Bill Kartalopoulos is a comics critic, educator, curator and editor. He is the Series Editor for the #1 New York Times best-selling Best American Comics series published annually by Houghton Mifflin Harcourt. He teaches classes at Parsons and at SVA. He lives in Brooklyn, where he is writing a book about comics.

Credits: This episode’s music is Fella by Hal Mayforth, used with permission from the artist. The conversation was recorded at Bill Kartalopoulos’ home on a pair of Blue enCORE 200 Microphones feeding into a Zoom H5 digital recorder. I recorded the intro and outro on a Heil PR-40 Dynamic Studio Recording Microphone feeding into a Cloudlifter CL-1 and a Mackie Onyx Blackjack 2×2 USB Recording Interface. All processing and editing done in Adobe Audition CC. Photo of Bill by me. It’s on my instagram.

Virtual Memories Show 271:
Christopher Brown

“I don’t think I would write the kind of science fiction I write if I hadn’t had the experience of eating deep-dish pizza with Strom Thurmond during the Clarence Thomas hearings.”

Science fiction author Christopher Brown joins the show to talk about his first novel, Tropic of Kansas (Harper Voyager), and the redemptive possibilities of dystopian fiction. We get into his SF pedigree, living in Austin and its influence on his ecological themes, the multivalence of Texas, his attempt at subverting the post-9/11 technothriller toward emancipatory ends, his background in business law and politics (and the role of power in both those milieux), his affinity for edgelands and the dysfunctions of time, the storytelling advantages of growing up in the midwest, his cynicism about humanity and optimism about nature, and working on Capitol Hill and realizing Ted Kennedy looked just like a certain Marvel character. Give it a listen! And go buy Tropic of Kansas!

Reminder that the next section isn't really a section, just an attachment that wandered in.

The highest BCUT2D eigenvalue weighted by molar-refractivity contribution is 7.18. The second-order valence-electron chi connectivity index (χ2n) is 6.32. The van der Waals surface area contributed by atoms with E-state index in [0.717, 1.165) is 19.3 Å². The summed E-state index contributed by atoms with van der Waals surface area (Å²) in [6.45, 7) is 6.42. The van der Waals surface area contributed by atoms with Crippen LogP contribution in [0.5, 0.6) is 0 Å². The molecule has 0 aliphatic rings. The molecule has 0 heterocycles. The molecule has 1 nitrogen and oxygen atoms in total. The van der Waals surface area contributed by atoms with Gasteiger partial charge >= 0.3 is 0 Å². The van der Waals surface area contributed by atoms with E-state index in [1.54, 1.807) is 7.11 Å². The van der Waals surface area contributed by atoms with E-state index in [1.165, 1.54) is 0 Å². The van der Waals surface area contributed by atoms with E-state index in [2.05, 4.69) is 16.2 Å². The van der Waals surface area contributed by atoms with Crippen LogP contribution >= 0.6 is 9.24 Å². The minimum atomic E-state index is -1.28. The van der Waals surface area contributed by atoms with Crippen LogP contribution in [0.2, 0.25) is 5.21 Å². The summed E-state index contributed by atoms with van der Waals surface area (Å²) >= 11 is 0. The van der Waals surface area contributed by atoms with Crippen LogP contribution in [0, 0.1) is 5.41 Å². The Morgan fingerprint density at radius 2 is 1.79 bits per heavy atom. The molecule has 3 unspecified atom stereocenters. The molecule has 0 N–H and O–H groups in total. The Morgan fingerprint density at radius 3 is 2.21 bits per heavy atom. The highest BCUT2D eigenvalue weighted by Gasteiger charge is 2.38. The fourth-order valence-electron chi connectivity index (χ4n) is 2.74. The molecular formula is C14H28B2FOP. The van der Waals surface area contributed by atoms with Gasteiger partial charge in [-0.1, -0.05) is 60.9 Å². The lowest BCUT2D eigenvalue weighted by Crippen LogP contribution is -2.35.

“I’ve always been attracted to these little pockets of interstitial wilderness that still exist in the landscape.”

“Texas, more than any other part of the US, is manifestly colonized territory.”

Enjoy the conversation! Then check out the archives for more great episodes!

Lots of ways to follow The Virtual Memories Show! iTunes, Twitter, Instagram, Facebook, Tumblr, and RSS!

About our Guest

Christopher Brown was nominated for a World Fantasy Award for the anthology Three Messages and a Warning: Contemporary Mexican Short Stories of the Fantastic. His short fiction has appeared in a variety of magazines and anthologies, including MIT Technology Review’s “Twelve Tomorrows,” The Baffler, and Stories for Chip. He lives in Austin, Texas. Tropic of Kansas is his first novel.

Credits: This episode’s music is Nothing’s Gonna Bring Me Down by David Baerwald, used with permission from the artist. The conversation was recorded at The Standard in Cooper Square on a pair of Blue enCORE 200 Microphones feeding into a Zoom H5 digital recorder. I recorded the intro and outro on a Heil PR-40 Dynamic Studio Recording Microphone feeding into a Cloudlifter CL-1 and a Mackie Onyx Blackjack 2×2 USB Recording Interface. All processing and editing done in Adobe Audition CC. Photos of Mr. Brown by me. It’s on my instagram.